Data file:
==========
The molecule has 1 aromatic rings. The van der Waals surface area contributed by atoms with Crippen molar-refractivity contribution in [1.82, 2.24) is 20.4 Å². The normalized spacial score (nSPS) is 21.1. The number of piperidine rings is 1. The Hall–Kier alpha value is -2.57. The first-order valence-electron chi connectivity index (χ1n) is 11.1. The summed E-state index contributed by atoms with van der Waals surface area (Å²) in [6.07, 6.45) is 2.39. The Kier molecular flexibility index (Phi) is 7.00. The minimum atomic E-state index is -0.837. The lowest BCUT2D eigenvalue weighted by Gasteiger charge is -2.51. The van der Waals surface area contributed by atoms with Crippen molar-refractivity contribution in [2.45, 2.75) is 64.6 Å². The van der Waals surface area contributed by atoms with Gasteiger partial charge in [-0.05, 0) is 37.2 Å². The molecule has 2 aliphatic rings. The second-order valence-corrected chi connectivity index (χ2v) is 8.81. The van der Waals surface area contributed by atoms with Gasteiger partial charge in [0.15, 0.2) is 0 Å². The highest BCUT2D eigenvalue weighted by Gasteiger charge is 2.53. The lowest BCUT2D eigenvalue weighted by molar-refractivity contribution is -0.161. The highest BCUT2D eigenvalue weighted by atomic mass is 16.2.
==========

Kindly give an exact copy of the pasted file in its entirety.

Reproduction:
The molecule has 1 aromatic rings. The van der Waals surface area contributed by atoms with Crippen molar-refractivity contribution in [1.82, 2.24) is 20.4 Å². The normalized spacial score (nSPS) is 21.1. The number of piperidine rings is 1. The Hall–Kier alpha value is -2.57. The first-order valence-electron chi connectivity index (χ1n) is 11.1. The summed E-state index contributed by atoms with van der Waals surface area (Å²) in [6.07, 6.45) is 2.39. The Kier molecular flexibility index (Phi) is 7.00. The minimum atomic E-state index is -0.837. The lowest BCUT2D eigenvalue weighted by Gasteiger charge is -2.51. The van der Waals surface area contributed by atoms with Crippen molar-refractivity contribution in [2.45, 2.75) is 64.6 Å². The van der Waals surface area contributed by atoms with Gasteiger partial charge in [-0.05, 0) is 37.2 Å². The molecule has 2 aliphatic rings. The second-order valence-corrected chi connectivity index (χ2v) is 8.81. The van der Waals surface area contributed by atoms with Gasteiger partial charge in [0.15, 0.2) is 0 Å². The highest BCUT2D eigenvalue weighted by Gasteiger charge is 2.53. The lowest BCUT2D eigenvalue weighted by molar-refractivity contribution is -0.161. The highest BCUT2D eigenvalue weighted by atomic mass is 16.2.